“And let us consider how we may spur one another on toward love and good deeds. Let us not give up meeting together, as some are in the habit of doing, but let us encourage one another – and all the more as you see the Day approaching.” Hebrews 10:24,25
The Highlander was a wilderness program for incoming freshmen at the college I attended back in the 1980’s. I signed up for it in the spring before my freshman year, and trained diligently through the summer months, running daily, swimming laps, doing sit-ups and push-ups, and breaking in my hiking boots. I read all the books that we were supposed to read prior to the big Highlander trip in August. I still remember some key words from Victor Frankl (an Austrian neurologist, psychiatrist, philosopher, writer, and Holocaust survivor) in his book “Man’s Search for Meaning”. He said, “That which does not kill me, makes me stronger”. We were supposed to learn this principle by experience, through doing a ropes course together, rock climbing in Rattlesnake Conservation area in Canada, hiking part of the Appalachian trail, and doing a “solo” in the woods for a few days (each person living on their own in the wilderness with almost no supplies).
While struggling to survive in the Nazi camp, Frankl, from his experiences and observations, developed the theory of logotherapy which claimed that through a search for meaning in life, individuals can endure and overcome suffering. I do believe this is true, but my own experience and observation added to this theory.
In addition to my physical preparation being beneficial in surviving the course, my Christian faith at age 18 was also very meaningful to me and gave me a framework to filter, process, and endure the challenges I was going through, but equally as powerful was the encouragement I received from my group. When I found myself on top of a thirty-foot pole on a one-foot by one-foot platform (named the “Pamper Pole”), needing to jump to a bigger platform at that same 30-foot height, my being in-shape physically meant very little as long as my mind wouldn’t cooperate. As my team looked up at me from 30 feet below waiting for me to jump, and the minutes ticked off as my legs shook with fear, it was the encouragement from these fellow classmates that helped me to make that frightening, literal leap of faith.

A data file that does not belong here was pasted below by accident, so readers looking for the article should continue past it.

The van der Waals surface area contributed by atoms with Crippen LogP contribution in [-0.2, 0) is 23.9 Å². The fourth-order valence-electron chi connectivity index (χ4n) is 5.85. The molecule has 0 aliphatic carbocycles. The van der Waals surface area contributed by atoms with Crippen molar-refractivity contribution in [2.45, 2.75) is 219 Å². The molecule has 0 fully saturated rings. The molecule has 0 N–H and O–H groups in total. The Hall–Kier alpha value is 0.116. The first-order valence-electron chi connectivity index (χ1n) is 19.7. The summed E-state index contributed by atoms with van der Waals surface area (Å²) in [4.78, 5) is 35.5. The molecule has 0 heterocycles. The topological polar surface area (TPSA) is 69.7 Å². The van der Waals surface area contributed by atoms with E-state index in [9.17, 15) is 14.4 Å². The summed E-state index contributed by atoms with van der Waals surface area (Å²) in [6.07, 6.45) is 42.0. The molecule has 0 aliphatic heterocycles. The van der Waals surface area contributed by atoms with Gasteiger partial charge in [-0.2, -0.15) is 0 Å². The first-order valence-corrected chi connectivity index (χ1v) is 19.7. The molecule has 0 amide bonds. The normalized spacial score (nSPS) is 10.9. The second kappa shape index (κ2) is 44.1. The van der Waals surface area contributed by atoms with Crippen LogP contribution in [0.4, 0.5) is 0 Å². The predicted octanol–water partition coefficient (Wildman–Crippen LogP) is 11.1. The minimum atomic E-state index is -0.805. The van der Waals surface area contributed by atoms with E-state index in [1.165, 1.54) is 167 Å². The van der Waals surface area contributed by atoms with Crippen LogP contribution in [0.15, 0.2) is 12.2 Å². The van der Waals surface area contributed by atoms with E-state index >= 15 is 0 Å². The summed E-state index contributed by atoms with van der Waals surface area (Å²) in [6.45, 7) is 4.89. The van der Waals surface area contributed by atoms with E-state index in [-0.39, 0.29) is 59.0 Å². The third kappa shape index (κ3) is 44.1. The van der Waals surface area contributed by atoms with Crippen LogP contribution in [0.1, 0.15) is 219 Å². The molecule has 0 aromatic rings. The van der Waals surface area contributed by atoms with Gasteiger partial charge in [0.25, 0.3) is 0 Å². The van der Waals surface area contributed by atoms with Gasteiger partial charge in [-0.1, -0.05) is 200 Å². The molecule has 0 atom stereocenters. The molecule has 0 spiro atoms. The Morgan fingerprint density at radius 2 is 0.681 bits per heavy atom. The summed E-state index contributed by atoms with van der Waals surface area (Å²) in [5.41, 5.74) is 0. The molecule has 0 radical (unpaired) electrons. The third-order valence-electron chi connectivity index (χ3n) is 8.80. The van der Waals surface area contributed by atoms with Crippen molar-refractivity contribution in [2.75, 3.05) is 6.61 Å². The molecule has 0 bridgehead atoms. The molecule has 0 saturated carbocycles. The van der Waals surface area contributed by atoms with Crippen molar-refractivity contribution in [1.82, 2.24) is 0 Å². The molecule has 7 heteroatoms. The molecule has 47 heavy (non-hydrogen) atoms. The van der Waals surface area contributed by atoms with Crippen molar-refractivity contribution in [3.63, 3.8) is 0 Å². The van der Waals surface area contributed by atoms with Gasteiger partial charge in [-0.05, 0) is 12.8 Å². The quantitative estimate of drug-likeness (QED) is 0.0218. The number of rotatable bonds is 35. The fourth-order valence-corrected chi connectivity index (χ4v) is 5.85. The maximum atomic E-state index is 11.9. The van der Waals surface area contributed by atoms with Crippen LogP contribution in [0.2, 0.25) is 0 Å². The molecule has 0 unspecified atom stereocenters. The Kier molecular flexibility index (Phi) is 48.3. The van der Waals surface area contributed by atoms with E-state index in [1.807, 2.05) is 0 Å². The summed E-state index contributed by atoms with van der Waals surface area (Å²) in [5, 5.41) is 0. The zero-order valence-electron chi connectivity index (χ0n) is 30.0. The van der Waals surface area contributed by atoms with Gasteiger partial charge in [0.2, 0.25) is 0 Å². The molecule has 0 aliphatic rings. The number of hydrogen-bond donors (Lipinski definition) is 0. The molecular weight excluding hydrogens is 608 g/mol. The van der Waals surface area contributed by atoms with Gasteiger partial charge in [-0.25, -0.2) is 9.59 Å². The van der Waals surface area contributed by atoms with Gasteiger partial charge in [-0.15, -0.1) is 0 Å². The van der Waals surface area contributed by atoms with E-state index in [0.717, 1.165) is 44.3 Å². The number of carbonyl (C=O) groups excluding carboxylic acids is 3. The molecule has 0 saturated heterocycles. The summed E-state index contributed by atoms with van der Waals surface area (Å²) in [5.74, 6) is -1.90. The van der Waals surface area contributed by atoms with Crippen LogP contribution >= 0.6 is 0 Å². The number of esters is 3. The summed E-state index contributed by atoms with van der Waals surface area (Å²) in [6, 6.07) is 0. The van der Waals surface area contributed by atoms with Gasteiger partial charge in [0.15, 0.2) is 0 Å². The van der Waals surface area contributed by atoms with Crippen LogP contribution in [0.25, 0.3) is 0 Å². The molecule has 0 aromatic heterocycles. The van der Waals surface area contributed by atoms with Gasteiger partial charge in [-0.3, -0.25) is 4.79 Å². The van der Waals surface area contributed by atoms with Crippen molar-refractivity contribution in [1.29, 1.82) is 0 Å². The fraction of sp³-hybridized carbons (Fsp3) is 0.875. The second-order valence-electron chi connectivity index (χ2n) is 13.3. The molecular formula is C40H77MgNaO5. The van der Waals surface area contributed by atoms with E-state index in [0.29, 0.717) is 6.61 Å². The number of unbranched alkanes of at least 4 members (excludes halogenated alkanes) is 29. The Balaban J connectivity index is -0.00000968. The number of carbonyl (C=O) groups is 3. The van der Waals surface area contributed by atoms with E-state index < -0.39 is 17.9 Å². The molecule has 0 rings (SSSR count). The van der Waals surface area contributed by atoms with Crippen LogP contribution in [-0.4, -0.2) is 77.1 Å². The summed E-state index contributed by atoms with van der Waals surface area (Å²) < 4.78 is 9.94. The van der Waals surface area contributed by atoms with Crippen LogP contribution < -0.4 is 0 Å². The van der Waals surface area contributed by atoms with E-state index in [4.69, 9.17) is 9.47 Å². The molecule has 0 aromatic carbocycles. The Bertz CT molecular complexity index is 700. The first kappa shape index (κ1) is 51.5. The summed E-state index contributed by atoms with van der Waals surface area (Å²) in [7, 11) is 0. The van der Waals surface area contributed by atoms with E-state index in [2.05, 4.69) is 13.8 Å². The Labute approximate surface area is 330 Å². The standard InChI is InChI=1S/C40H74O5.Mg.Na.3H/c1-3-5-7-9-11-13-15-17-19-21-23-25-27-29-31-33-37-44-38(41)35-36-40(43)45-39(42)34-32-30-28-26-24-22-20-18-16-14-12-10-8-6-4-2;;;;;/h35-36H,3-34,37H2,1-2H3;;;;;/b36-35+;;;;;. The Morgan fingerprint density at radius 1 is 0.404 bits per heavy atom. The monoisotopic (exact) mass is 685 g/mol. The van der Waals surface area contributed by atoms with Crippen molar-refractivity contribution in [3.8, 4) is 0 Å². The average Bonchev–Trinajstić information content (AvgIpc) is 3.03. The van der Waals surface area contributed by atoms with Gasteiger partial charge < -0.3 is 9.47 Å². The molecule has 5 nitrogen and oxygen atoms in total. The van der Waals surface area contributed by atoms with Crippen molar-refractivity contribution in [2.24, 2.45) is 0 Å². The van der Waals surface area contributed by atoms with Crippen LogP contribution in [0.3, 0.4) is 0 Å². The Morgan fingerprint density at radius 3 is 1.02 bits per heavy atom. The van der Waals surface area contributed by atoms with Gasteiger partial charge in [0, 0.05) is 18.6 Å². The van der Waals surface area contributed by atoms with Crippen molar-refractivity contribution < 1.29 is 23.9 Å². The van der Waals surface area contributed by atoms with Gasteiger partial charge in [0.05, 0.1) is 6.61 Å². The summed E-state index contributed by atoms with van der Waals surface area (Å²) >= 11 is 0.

Repeatedly throughout that course, it was the positive words of fellow Highlanders that helped me to keep moving upward on a vertical rock face, to release my death-grip on a secure fixture and then walk on only a rope in the air, or to hike another mile along the Appalachian Trail when my blistered feet screamed for me to stop and soak them in the rushing, cool stream. Their words were always positive—providing gentle reassurance to work a little harder, overcome my fears, and to finish what I set out to do. In my Senior Year as a Psychology Major needing to do a semester experiment for my Experimental Psychology class, I knew rather quickly what I wanted to study…the power of encouragement. I wanted to test, prove, and quantify how encouragement works. The experiment took students through the Pamper Pole element on the college’s ropes course. The participants were all people who had never done it before. They were divided into three test groups. None of the groups knew they were being timed from start to finish. The first group just agreed to do one element of the ropes course and received no instruction or encouragement. The second group received instruction to know what to expect, but no encouragement. The third group received instruction as well as encouragement. You can guess which group was the most successful (measured by time taken to complete the Pamper Pole element of the course as well as a survey after the event). There was more to it than this, but almost 40 years later I can still remember the overwhelming difference in the three groups. The third group went up the pole, jumped quickly, and came back down several minutes faster than the control group receiving no instruction or encouragement. The third group was also significantly faster than the group that had instruction only.
If positive words are so powerful, why don’t we speak them more often? If someone had mocked me or laughed at me while my legs were trembling in fear 30 feet in the air, I would have crumbled. If someone had impatiently barked for me to “hurry up,” I may have done it out of shame and pressure rather than courage. If I had been ignored, I would probably still be stuck in my insecurity and lack of faith in myself.
Our words are powerful—as either tools or weapons. We must use them carefully so as to build one another up and to spur them on to begin the hard task, to endure hardship or suffering, or to continue on in something they have started that for some reason is difficult to finish. Together—with the help of God and our Christian brothers and sisters—we can accomplish things we never thought we could. Look for those who need your word of cheer or encouragement. Take the time to praise someone using specifics for how they are doing well and spur them on to “keep up the good work”. There is true power in the words we speak…words to heal, comfort, encourage, and strengthen. You can do it! Let’s be intentional in employing the Christian principle of putting courage into one another to run the race well and to finish faithfully.
Do not let any unwholesome talk come out of your mouths, but only what is helpful for building others up according to their needs, that it may benefit those who listen. (Ephesians 4:29)
“Therefore encourage one another and build each other up, just as in fact you are doing.” I Thessalonians 5:11